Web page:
Lose fat by eating it!
Load up on natural fats such as butter and red meat to cut your body fat in half
We’ve been told to avoid eating fat for decades – but new evidence shows that we’ve been led astray. Not only does it increase weight loss, but it can lower the risk of heart disease and diabetes too.
Since the 1970s, people have been told to eat less fat if they want to lose body fat. This came about because scientists assumed that eating fat must make people fat, simply because it packs nine calories per gram whereas the other macronutrients, carbs and protein, have only four. This was based on the assumption our bodies are straightforward mathematical calculators processing all kinds of calories in the same way.
But when the low-fat approach was tested in clinical trials (long after it had been adopted as official policy), it proved ineffective at helping people lose weight or get healthier. In short, cutting out fat backfired.
Big fat truths
Instead, a diet high in fat and low in carbs is far better for weight loss. The proof? Dozens of clinical trials on thousands of people lasting up to two years. Scientists don’t exactly know why a high-fat diet works better – it could be partly that fat and protein are naturally more satiating, that people feel full after high-fat meals and are less likely to snack or overeat during the day – but there’s little doubt that it does.
Carbs such as cereals and potatoes are converted into glucose in the body, triggering the release of insulin, a hormone that is the number one culprit in storing fat. So if you fill up with fat and leave less room for carbs, it will have a positive impact on your body composition.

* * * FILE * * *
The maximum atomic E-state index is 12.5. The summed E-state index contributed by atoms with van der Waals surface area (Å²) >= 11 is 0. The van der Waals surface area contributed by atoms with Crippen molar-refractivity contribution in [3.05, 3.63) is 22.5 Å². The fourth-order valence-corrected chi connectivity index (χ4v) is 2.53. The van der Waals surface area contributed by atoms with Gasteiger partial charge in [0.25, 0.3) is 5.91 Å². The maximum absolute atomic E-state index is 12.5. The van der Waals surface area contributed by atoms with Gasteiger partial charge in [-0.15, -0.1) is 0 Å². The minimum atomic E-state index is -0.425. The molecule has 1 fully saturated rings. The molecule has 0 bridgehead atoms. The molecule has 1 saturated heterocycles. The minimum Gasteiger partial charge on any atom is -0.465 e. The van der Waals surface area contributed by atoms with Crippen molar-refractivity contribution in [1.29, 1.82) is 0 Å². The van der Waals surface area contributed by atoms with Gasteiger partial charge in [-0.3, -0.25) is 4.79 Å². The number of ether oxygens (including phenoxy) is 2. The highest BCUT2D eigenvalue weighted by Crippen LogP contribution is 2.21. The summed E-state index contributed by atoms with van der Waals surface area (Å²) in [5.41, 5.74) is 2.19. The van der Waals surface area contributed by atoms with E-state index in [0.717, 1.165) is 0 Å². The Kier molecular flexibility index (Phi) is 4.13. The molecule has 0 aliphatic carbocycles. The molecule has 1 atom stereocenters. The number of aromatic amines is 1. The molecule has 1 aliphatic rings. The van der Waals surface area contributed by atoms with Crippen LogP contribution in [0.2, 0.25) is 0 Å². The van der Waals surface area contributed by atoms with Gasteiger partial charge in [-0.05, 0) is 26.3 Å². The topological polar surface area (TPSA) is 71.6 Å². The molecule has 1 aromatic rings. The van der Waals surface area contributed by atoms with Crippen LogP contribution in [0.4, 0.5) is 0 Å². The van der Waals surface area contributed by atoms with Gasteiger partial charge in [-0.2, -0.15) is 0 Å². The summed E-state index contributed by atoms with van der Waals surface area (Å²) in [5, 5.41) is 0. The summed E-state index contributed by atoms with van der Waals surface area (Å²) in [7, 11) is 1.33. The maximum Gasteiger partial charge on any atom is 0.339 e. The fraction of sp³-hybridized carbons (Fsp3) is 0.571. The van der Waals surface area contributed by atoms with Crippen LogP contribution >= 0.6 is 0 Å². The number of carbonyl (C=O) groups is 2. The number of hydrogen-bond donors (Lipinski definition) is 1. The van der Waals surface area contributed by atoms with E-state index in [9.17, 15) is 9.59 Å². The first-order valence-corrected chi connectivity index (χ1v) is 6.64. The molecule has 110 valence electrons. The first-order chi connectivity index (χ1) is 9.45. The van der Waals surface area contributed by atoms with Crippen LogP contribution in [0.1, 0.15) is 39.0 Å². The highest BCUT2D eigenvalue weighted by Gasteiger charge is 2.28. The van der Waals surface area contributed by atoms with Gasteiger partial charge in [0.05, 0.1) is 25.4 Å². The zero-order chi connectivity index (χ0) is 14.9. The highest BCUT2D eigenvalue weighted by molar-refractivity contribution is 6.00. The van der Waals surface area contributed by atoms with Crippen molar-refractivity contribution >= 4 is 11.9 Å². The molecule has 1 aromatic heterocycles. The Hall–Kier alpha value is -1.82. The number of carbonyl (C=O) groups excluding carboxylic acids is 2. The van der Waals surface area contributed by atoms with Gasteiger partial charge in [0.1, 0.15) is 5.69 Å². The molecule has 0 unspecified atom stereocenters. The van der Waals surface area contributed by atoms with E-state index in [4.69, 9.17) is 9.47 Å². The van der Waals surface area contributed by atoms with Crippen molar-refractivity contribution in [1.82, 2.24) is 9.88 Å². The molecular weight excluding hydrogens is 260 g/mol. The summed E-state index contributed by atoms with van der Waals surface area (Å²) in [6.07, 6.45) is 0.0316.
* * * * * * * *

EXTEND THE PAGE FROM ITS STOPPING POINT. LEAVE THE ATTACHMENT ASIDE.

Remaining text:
Make sure your shopping basket contains foods that are naturally high in fat: butter, cheese, eggs and all sorts of meats. These are dense in essential nutrients, and while you might worry about their high saturated fat content, all the recent evidence shows these fats don’t cause disease. In contrast, the processed oils in margarine and many packaged foods often contain transfats that can increase your risk of cancer, heart disease and other problems.
Other foods with good fats are avocados, nuts and olive oil, but it’s always been hard to make a full meal out of them. Returning to animal foods solves that problem. You can make lots of main courses using cream sauces, red meat and even offal – just as our grandparents used to do long before obesity became a crisis.
So eat fat to lose fat. It’s not a fad but a return to the way we ate for millennia before the low-fat diet took hold. Nutrition science has finally corrected itself.
Chew the fat
Butter is a natural fat, rich in nutrients, as opposed to margarine, which is artificial, made from processed vegetable oils and has only been part of our diet for a century or so. Grass-fed butter is especially high in omega 3 fatty acids.
Historically, the fattiest cuts of meat such as T-bone were the most prized, and lean cuts such as sirloin were fed to the dogs. Likewise, organ meats, such as kidneys and liver, were preferred because these are especially nutrient-dense.
Full-fat dairy of any kind is always the best choice. When removing the fat from foods, manufacturers must use ‘fat replacers’ to make up for lost texture and flavour, which are nearly always carbohydrate-based. So dodge the low-fat cheese.